The optimism is shared by H Street's long-standing proprietors, such as Arthur Hillman, whose barbershop has catered to African American patrons for more than two decades. In recent years, he said, his clientele has come to include whites and Hispanics who have moved into the area. Yet Hillman said his enthusiasm is tempered by the knowledge that rising rents have forced fellow shopkeepers to close, a fate he avoided by buying his storefront in 1983.

"I feel bad for them," he said. "You lose friendships, camaraderie. You've got to introduce yourself to new people."

Adjusted expectations

In other neighborhoods, civic leaders have adjusted expectations as developers have retreated. From 2003 to 2006, more than 8,600 condominiums were built in the District, but that figure dropped to 1,300 between 2007 and the first six months of this year, according to Delta Associates, a real estate research firm. From 2003 to 2006, condominium prices rose 8 percent; since then, they have declined by 7 percent.

In Southwest, civic leaders celebrated the opening of a newly expanded Safeway and the remodeling of Arena Stage, due to reopen next month. But more than a half dozen major projects are on hold, including redevelopment of the Anacostia waterfront. Instead of eyeing vacant lots as future sites of residential towers, neighborhood leaders now talk of turning them into community gardens or playgrounds, at least until the economy recovers.

"We were the land of the crane," said Andy Litsky, an advisory neighborhood commissioner whose district includes the waterfront. "Everyone was holding their breath; the pace of change was astounding. What do you do when the economy falls? It gives us the chance to catch our breath. It's not the California gold rush. We can take a step back and do some proper planning."

There are pockets in the city where the economic boom passed without leaving a visible mark. In Ivy City, a black working-class enclave south of New York Avenue in Northeast, dilapidated homes and vacant lots still line the streets, as values that soared during the real estate frenzy have plummeted since. The 99-year-old Alexander Crummell School has been vacant since 1977 despite occasional chatter in civic circles about reopening it, perhaps as a recreation center.

"Ain't nothing happening over here," said Sadie Ward, 74, a retired federal clerk who has lived in the neighborhood since 1967. "I've been hoping for a new shopping center, or a new discount store. I feel like they don't do anything for Ivy City."

The District's overall economy has not contracted at nearly the rate of other cities. While Washington lost jobs for much of 2009, the decline was minuscule compared with cities such as Los Angeles and New York. In recent months, the District has added thousands of jobs - 10,000 in June alone - mostly because of the expanding federal workforce.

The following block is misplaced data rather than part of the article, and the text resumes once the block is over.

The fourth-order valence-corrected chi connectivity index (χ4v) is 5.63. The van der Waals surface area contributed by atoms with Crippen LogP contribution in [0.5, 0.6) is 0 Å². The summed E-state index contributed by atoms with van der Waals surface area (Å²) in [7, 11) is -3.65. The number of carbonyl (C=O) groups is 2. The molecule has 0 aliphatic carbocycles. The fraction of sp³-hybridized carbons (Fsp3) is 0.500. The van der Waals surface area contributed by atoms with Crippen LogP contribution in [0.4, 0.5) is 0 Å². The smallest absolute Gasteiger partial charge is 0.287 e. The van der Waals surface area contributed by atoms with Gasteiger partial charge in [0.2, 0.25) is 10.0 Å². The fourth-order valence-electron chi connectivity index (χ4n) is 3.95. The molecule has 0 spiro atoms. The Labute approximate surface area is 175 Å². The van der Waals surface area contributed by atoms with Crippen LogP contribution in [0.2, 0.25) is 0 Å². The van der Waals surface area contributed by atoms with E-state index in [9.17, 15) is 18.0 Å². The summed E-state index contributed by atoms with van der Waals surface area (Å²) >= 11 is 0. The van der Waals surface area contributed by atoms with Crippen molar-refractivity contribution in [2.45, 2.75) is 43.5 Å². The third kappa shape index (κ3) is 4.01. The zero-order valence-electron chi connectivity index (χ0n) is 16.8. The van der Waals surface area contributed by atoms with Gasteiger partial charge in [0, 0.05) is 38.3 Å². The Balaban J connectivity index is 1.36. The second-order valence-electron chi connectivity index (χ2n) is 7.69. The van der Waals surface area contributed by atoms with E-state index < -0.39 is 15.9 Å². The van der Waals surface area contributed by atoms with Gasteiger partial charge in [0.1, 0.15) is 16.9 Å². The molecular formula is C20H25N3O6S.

'A rich uncle'

"It's really helpful to have a rich uncle - Uncle Sam pours a boatload of money into the city," said Stephen Fuller, professor of public policy at George Mason University. "This is an oasis."

At the same time, the District's unemployment rate was over 10 percent in June, nearly double what it was four years earlier and a touch higher than the national average - evidence that most of the new jobs are being taken by non-District residents.

The unemployment rate has been especially pronounced among the city's black population, rising to nearly 16 percent in 2009, up from 10 percent a year earlier and nearly four times the rate for whites, according to a soon-to-be released study by the D.C. Fiscal Policy Institute. In Ward 8, the city's poorest ward, unemployment reached nearly 30 percent.

"What's going on is we have an economy that's increasingly creating jobs only for people with advanced skills," said Ed Lazere, FPI's executive director. "People without those skills, even with a high school degree, are getting squeezed out of the market."

Michael Rich, 54, who grew up in the Brentwood section of Northeast, felt as if he was part of the economy years ago, when he worked for a printer. Then he spent three years in prison on a drug charge, he said, and after his release in 2008, he was astounded by the changes - the new buildings, reinvigorated neighborhoods, remodeled supermarkets, new big-box stores, all places he tried unsuccessfully to find work.

A friend found him a part-time job at a clothing shop on H Street NE, where he earns $60 a week and spends the rest of his time studying for his general equivalency diploma, sleeping nights at a shelter. "I feel shut out," Rich said, standing outside the shop during a work break. "I'm the last one anyone is going to choose."